Programmer Gifts - Pi For Xmas
Written by Harry Fairhead   
Sunday, 12 December 2021

The holiday season is a good time to learn about computers - you have the time. But where to start? Our advice is to ignore the pudding and go for a Pi.

Disclosure: If you make a purchase at Amazon by clicking on the product images in this article we may earn an affiliate commission. 

There has never been a better time to get involved in computing and the reason is the Raspberry Pi. This remarkable hardware can get you started in a whole different way of using computers. It is also a safe and cheap way to simply learn about programming.

You can do this for the unbelievably low price of $5 but I'd advise spending just a little more. The $5 miracle is the Raspberry Pi Zero. It is a complete computer that you can program using Python, C, Java etc and you can use it as the basis for custom hardware projects. It is remarkable value but I'd advise against buying it unless you are already happy with such technicalities. and remember you'll also need a USB power supply, a micro HDMI to HDMI connector and a keyboard and HDMI monitor. The reason is that it doesn't have any network connection at all and the era of the Internet this is limiting.

Personally I'd opt for the Pi Zero W 2, launched in October 2021, which has WiFi and Bluetooth built in. In this case you can even get away without a keyboard and and a monitor but again for simplicity it is better not to try this until you know a bit more. The W costs double the basic Zero but at $15 or less it is still almost a disposable computer. If you do decide to go for a basic Zero then I'd invest in a small kit. You need a USB power supply, a micro HDMI to HDMI connector and a keyboard and HDMI monitor.

The Pi Zero W 2 is great for getting started with learning to program or for building clever devices, but if you want to use the Pi as something like a full computer then you need to move up to the Raspberry Pi 4. This comes in a range of memory sizes and starts at $35 with 1GByte. If you know what you want to use the Pi 4 for then buy the size that suits the task. If you don't know then by the 4GByte version as you can't upgrade later. In practice the Pi 4 with 4GBytes is powerful enough to be used as a desktop replacement.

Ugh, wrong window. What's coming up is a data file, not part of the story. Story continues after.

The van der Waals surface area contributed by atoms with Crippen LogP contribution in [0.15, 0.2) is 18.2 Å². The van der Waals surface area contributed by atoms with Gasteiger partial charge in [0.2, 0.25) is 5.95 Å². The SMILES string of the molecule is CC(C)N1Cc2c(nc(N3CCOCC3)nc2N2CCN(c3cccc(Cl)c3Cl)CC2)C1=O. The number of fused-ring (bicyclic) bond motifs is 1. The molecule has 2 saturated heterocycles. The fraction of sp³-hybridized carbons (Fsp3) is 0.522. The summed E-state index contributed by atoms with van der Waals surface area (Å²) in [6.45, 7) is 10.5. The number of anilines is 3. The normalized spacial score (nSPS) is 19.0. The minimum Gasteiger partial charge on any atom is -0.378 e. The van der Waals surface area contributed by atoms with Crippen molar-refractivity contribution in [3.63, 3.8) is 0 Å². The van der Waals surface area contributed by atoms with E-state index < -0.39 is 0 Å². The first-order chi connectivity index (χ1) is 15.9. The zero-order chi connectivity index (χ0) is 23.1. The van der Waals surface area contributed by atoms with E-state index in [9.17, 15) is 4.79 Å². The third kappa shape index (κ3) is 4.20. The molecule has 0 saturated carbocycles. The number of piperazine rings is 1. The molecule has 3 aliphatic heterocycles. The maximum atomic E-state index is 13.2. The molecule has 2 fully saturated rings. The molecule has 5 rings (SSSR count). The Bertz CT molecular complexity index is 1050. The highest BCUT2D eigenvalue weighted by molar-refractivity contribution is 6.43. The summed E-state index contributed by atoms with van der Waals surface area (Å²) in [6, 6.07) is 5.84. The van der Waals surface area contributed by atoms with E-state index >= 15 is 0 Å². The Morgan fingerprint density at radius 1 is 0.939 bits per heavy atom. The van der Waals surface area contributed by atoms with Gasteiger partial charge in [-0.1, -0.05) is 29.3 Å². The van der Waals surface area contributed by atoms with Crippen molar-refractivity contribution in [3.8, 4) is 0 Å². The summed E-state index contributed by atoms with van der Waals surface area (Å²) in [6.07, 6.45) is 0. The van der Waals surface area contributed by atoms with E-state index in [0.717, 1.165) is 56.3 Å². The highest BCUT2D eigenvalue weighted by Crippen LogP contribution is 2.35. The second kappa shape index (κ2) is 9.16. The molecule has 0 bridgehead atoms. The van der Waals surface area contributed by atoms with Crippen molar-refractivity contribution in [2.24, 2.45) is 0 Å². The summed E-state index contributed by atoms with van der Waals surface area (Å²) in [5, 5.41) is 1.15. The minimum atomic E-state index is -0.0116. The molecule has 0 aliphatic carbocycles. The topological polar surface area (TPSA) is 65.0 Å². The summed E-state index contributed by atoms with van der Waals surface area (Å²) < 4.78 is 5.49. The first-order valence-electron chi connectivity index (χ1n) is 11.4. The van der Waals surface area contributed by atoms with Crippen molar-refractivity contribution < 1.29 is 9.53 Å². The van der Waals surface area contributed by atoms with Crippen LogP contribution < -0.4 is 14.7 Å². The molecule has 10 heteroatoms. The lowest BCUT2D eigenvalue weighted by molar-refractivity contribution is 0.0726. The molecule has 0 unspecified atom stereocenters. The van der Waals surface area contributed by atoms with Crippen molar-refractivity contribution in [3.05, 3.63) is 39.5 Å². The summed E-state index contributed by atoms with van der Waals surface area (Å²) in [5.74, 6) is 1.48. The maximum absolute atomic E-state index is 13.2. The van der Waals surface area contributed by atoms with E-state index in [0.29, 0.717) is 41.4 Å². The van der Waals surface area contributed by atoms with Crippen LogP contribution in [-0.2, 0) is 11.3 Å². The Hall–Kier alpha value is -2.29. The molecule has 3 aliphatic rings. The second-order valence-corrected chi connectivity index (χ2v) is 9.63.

Click to buy at Amazon.

Again you can't just buy a Pi, you need some extras. You need a USB power supply that will source 3amps, which is more than most smartphones and similar adapters produce. If you are going to use it "the easy way" you will also need an micro HDMI cable, a USB keyboard/mouse, an HDMI monitor and an SD card. You might well have some of these items already, but you can also simplify things a bit more by buying a starter kit:

Click to buy at Amazon.

The top of the range Raspberry Pi is the Pi 400 - a complete desktop machine based on a slightly faster Pi 4Bhoused in a keyboard. You can buy the Pi 400 standalone: 

or together with a power supply, a mouse, micro HDMI cable, and a 16GB SD card preloaded with Raspberry Pi OS and a manual:

Click to buy at Amazon.

While the Pi 400 can be used as a desktop machine (preferably with two monitors which is what I currently use), but it is an excellent development machine for IoT type applications as the GPIO connector is available at the back. 

So what do you do if you want to not just to learn to program but also want to find out about physical computing or the IoT? You need a selection of components, a prototyping board and some jumper wires. There are a number of different kits that supply a range of parts, but the one I personally like, which is suitable for a Raspberry Pi 400, 4B or  3B+  is this one:

kit

 Click to buy at Amazon.

What is so good about this kit is that at $21.95 it includes a full range of possibilities. You get a lots of LEDs, LED display, small motore, power supply and a prototyping board and jumper wires. Notice that you don't get a Pi or any of the things you need for basic use of the Pi this is an add-on.

For an even more extensive kit there's this one from Sunfounder, again no Pi is included. What this kit does offer is the 131 lessons in four programming languages: 60 Python lessons, 45 lessons in C#, 10 processing lessons in Java, and 18 lessons in Scratch and components you need for projects.

Click to buy at Amazon. 

Personally I'd advise getting a multimeter as well and, given how cheap they are today, why not. This just over $10 meter isn't the best, but it is good enough for most things:

meter

Click to buy at Amazon.

Later you will need a soldering iron, wire cutters, digital signal analyzer and more...

Finally would it be Xmas without a copy of one of my Pi books?

No of course not! 

Probably the easiest route into IoT projects using a Raspberry Pi for the comparative beginner is to take advantage of Linux Drivers and for this you have two choices of language - Python and C: 

Click to buy at Amazon

The direct way to program the Pi is using GPIO Zero and if you want to do this from Python then this is the book you need:


pyIoT360coverClick to buy at Amazon

My recommendation for programming your Pi is to use C and get the most out of it, along with an education that is becoming rarer as things move ever upward and abstract. C is at least 10 times faster than Python. 

FrontCover800 Click to buy at Amazon.

If you need something to get you up to speed in C then my  book on the C language is written with an IoT context in mind - but this is not a book for the complete beginner.

Click to buy at Amazon.

And if you are looking for something on using Linux at a fairly low level then you also need the companion volume:

Click to buy at Amazon

 

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Last Updated ( Sunday, 12 December 2021 )